When his body had been carried from the cellar we found ourselves still confronted with a problem which was almost as formidable as that with which we had started.

"I confess that so far, Watson, I had been disappointed in my investigation. I had reckoned upon solving the matter when once I had found the place referred to in the Ritual; but now I was there, and was apparently as far as ever from knowing what it was which the family had concealed with such elaborate precautions. It is true that I had thrown a light upon the fate of Brunton, but now I had to ascertain how that fate had come upon him, and what part had been played in the matter by the woman who had disappeared. I sat down upon a keg in the corner and thought the whole matter carefully over.

"You know my methods in such cases, Watson. I put myself in the man's place and, having first gauged his intelligence, I try to imagine how I should myself have proceeded under the same circumstances. In this case the matter was simplified by Brunton's intelligence being quite first-rate, so that it was unnecessary to make any allowance for the personal equation, as the astronomers have dubbed it. He know that something valuable was concealed. He had spotted the place. He found that the stone which covered it was just too heavy for a man to move unaided. What would he do next? He could not get help from outside, even if he had some one whom he could trust, without the unbarring of doors and considerable risk of detection. It was better, if he could, to have his helpmate inside the house. But whom could he ask? This girl had been devoted to him. A man always finds it hard to realize that he may have finally lost a woman's love, however badly he may have treated her. He would try by a few attentions to make his peace with the girl Howells, and then would engage her as his accomplice. Together they would come at night to the cellar, and their united force would suffice to raise the stone. So far I could follow their actions as if I had actually seen them.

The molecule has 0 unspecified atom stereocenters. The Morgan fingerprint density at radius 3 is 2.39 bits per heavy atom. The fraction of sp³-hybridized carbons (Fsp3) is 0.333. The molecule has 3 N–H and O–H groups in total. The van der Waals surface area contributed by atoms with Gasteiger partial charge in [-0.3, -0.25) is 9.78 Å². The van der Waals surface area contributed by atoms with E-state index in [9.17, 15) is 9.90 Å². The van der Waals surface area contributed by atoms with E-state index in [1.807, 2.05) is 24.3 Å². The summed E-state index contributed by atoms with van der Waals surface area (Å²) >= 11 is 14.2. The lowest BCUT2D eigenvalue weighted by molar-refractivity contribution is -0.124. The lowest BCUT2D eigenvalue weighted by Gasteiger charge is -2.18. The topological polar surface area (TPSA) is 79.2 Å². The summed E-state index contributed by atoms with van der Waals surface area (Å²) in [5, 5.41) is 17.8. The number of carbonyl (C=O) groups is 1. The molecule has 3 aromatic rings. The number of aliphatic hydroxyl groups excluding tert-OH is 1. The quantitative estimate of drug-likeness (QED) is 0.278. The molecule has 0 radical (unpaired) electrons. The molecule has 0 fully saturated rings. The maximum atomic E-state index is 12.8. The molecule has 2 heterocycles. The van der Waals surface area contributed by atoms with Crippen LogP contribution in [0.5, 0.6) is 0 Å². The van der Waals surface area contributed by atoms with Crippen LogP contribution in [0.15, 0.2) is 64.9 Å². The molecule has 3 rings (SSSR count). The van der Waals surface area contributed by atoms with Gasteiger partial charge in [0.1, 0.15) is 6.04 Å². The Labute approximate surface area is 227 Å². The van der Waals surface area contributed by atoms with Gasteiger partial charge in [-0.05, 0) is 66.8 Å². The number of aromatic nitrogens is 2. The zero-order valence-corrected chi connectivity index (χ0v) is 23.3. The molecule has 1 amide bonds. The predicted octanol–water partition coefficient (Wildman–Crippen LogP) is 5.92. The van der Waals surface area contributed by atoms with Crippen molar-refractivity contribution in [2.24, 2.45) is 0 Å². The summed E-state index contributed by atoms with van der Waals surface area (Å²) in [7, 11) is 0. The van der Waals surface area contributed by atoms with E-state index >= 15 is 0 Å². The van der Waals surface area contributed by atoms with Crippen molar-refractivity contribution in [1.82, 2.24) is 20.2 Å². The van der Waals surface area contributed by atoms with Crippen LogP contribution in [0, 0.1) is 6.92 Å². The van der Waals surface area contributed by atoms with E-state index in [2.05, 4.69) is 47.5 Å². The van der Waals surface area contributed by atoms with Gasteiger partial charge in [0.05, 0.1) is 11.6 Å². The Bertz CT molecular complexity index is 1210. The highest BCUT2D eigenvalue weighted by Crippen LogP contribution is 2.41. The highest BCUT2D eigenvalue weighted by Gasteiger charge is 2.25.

"But for two of them, and one a woman, it must have been heavy work the raising of that stone. A burly Sussex policeman and I had found it no light job. What would they do to assist them? Probably what I should have done myself. I rose and examined carefully the different billets of wood which were scattered round the floor. Almost at once I came upon what I expected. One piece, about three feet in length, had a very marked indentation at one end, while several were flattened at the sides as if they had been compressed by some considerable weight. Evidently, as they had dragged the stone up they had thrust the chunks of wood into the chink, until at last, when the opening was large enough to crawl through, they would hold it open by a billet placed lengthwise, which might very well become indented at the lower end, since the whole weight of the stone would press it down on to the edge of this other slab. So far I was still on safe ground.

"And now how was I to proceed to reconstruct this midnight drama? Clearly, only one could fit into the hole, and that one was Brunton. The girl must have waited above. Brunton then unlocked the box, handed up the contents presumably--since they were not to be found--and then--and then what happened?

"What smouldering fire of vengeance had suddenly sprung into flame in this passionate Celtic woman's soul when she saw the man who had wronged her--wronged her, perhaps, far more than we suspected--in her power? Was it a chance that the wood had slipped, and that the stone had shut Brunton into what had become his sepulchre? Had she only been guilty of silence as to his fate? Or had some sudden blow from her hand dashed the support away and sent the slab crashing down into its place? Be that as it might, I seemed to see that woman's figure still clutching at her treasure trove and flying wildly up the winding stair, with her ears ringing perhaps with the muffled screams from behind her and with the drumming of frenzied hands against the slab of stone which was choking her faithless lover's life out.

The Musgrave Ritual Page 10

Sir Arthur Conan Doyle
Scottish Authors

Sherlock Holmes

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